Sure, you can learn about estate planning and get health and medical advice and hear about potential destinations for your next vacation at Saturday’s Las Vegas Review-Journal Successful Aging Expo at the Cashman Center.
But admit it. The session you really want to catch is Carol Ann Weber’s presentation about dating after 60.
It’s OK. Weber’s session last year — about sex after 60 — was, it turns out, pretty popular, too.
The free expo runs from 9 a.m. to 4 p. m. Saturday at the Cashman Center, 850 Las Vegas Blvd. North. It will include more than 120 exhibitors offering services and products for people ages 50 and older, as well as 30- to 45-minute seminars throughout the day on such topics as healthy living, pain management, financial planning, Medicare and travel.
Live entertainment is scheduled to include performances by the Australian Bee Gees, Neil Diamond impersonator Rob Garrett and Elvis impersonator Steve Connolly, and guests also will be able to meet R-J columnists and win prizes.
For more information, visit www.successfulaginglv.com or call 702-380-4554.
Weber’s program is scheduled for 11 a.m. Weber — who describes herself as “an undercover senior: I only whip out my AARP card when I want to get a discount” — says she has presented workshops throughout the valley over the past several years about senior-related topics.
It should be no surprise that sex and dating always are popular topics, because, Weber says, “the idea that once you hit 60 you don’t have a (sex) life anymore is absolutely absurd.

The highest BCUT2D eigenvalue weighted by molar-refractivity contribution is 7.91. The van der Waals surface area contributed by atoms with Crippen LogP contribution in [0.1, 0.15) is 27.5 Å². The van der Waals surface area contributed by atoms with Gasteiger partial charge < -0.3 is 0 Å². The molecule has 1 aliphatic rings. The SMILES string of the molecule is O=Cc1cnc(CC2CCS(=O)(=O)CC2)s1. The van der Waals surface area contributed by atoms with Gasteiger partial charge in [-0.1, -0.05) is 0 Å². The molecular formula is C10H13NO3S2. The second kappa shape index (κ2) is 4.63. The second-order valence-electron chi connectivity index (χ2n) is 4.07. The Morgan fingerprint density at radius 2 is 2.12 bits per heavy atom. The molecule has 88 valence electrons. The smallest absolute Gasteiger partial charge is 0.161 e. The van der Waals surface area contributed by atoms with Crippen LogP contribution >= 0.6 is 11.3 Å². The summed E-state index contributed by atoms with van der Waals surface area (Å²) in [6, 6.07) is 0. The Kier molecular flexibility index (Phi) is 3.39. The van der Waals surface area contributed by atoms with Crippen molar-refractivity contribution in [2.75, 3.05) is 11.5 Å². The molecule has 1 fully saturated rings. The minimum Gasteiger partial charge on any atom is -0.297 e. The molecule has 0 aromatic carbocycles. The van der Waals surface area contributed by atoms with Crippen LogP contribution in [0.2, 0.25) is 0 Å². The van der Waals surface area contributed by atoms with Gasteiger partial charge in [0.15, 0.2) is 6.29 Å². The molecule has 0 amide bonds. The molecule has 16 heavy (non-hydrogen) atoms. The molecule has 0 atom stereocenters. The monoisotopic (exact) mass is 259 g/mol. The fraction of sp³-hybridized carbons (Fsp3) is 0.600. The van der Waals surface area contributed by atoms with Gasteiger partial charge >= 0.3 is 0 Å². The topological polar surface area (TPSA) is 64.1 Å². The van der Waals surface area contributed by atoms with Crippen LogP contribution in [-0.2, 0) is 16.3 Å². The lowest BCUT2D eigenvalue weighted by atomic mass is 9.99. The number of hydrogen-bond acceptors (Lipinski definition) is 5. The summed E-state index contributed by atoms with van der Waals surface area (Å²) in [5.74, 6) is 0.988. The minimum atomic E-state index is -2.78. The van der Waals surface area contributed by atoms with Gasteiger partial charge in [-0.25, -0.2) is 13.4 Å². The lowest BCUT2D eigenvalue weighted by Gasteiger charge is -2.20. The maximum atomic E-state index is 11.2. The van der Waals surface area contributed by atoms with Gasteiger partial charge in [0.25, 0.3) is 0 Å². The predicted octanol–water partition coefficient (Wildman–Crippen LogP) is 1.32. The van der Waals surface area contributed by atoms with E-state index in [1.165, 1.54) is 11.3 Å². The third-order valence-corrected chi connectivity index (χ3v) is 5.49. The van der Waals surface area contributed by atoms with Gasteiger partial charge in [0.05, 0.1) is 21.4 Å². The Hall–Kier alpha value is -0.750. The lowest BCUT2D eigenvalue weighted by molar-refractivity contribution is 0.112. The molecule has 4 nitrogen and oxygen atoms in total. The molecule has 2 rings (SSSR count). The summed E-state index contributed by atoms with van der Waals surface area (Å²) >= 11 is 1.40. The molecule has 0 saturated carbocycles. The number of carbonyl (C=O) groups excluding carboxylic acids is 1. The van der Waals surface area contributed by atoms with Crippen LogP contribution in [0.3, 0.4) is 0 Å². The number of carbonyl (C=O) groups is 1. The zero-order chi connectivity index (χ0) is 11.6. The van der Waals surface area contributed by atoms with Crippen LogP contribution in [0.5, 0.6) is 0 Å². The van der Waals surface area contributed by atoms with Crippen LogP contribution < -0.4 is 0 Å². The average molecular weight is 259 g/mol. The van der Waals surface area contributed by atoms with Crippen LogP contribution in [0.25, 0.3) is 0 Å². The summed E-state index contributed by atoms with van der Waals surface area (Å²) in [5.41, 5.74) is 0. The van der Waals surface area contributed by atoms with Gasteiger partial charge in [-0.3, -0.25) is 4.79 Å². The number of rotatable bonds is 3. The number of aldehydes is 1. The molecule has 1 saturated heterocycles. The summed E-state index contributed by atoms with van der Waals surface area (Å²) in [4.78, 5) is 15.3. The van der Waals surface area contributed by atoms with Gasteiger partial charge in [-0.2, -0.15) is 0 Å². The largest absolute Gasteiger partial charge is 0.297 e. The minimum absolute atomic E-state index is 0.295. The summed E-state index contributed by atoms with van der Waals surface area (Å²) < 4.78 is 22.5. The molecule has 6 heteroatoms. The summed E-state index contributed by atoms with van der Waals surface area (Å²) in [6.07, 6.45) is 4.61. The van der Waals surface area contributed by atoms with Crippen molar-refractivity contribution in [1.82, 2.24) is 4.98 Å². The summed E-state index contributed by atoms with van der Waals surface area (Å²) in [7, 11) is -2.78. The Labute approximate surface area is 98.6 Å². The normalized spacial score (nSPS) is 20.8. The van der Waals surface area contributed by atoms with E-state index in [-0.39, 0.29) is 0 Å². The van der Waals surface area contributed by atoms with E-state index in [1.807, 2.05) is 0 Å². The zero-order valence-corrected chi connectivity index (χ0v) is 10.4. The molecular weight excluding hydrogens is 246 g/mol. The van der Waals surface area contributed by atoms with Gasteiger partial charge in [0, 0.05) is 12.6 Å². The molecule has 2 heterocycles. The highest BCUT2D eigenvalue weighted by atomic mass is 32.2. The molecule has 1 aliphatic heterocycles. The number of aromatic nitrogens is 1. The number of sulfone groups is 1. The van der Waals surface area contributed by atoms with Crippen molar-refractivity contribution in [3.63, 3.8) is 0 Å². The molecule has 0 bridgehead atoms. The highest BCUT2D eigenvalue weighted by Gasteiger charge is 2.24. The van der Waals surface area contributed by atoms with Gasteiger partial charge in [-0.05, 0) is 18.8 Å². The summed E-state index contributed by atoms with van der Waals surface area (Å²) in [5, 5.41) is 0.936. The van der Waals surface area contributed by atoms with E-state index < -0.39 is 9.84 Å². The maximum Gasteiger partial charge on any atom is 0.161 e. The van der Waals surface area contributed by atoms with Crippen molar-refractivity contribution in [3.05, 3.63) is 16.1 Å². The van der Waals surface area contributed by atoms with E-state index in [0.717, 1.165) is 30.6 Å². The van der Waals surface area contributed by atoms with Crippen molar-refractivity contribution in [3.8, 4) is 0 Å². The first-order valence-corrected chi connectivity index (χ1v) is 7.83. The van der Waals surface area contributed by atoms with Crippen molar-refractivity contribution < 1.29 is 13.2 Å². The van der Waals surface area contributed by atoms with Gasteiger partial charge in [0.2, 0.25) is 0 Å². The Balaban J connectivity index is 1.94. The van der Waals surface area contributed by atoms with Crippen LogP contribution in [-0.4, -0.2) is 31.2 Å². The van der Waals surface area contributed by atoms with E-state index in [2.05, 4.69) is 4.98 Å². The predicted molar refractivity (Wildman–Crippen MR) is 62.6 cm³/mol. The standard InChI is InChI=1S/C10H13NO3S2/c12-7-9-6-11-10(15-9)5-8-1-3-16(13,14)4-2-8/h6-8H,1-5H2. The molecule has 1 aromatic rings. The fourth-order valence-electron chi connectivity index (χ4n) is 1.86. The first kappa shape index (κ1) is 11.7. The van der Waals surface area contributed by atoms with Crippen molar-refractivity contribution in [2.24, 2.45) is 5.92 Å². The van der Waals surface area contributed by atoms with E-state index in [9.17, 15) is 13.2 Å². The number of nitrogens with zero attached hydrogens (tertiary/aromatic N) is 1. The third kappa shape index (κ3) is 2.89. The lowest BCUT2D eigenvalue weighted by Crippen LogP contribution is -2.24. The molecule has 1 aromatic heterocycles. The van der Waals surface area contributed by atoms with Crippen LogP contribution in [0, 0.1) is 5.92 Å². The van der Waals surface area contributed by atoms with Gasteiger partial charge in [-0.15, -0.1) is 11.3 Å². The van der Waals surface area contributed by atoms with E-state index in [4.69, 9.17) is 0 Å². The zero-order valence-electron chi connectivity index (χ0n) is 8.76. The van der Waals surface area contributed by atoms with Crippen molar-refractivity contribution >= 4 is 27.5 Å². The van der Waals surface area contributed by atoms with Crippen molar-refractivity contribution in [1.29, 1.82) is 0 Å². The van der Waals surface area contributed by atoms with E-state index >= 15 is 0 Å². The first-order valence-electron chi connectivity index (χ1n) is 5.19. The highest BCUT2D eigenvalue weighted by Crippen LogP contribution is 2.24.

“As my father used to say, there may be snow on the roof, but there’s still fire in the furnace.”
“People just don’t give credit to the sexual desire of people after 60,” Weber says. “And it’s there, but, a lot of times, they get talked out of it. It gets ignored. I mean, it’s just not anything that’s encouraged or even talked about. So I decided to talk about it.”
Today’s seniors are yesterday’s baby boomers, and boomers “did break stereotypes,” Weber notes, possessing, for nearly all of their lives, “a different way of looking at life and defining life.”
Boomers also throughout their lives have “had more knowledge about staying healthy,” says Weber, who stresses to those 60 and older that good health goes hand in hand with a vibrant sex life.
“I always end up getting into, ‘Take better care of yourself,’ because when you’re hurting, it kind of kills sexual desire,” Weber says. “If you’re consumed with that — if you’re very sick or in such pain or whatever — it kind of takes away from thinking about having sex.
“So, I would encourage them and say, ‘If you want to spice up your sex life, get out there and exercise. Eat better. Get yourself in better shape. Do fun things to perk up your mind.’ You have to have energy to have some pizzazz, to have a spicy sex life.”
Weber says that, at the last Successful Aging Expo, viewers had so many questions about sex that “I couldn’t get them to leave.”
The questions weren’t about anything “weird or kinky,” she says. “They just wanted to have a healthy, balanced life.”
People at all stages of their lives crave intimacy and friendship and acceptance, Weber says, and those returning to dating after a later-in-life divorce or the death of a spouse can find the going “very tough.”
For them, the most important thing is to have “a positive attitude,” Weber says.
Weber would suggest that men “understand that you’re mature people now. And don’t go straight to sex. Get to know the person. Honor them. Respect them.
“As women mature, we really do want to have the whole thing. We want to have a friend, a companion and a great sex partner. But if you go straight to sex, you’re turning most of us off.”
Of course, Weber plans to ask women during the program what they think. Creating a dialogue among audience members is, she says with a laugh, “where it gets fun.”
— Contact reporter John Przybys at email@example.com or 702-383-0280 or follow @JJPrzybys on Twitter.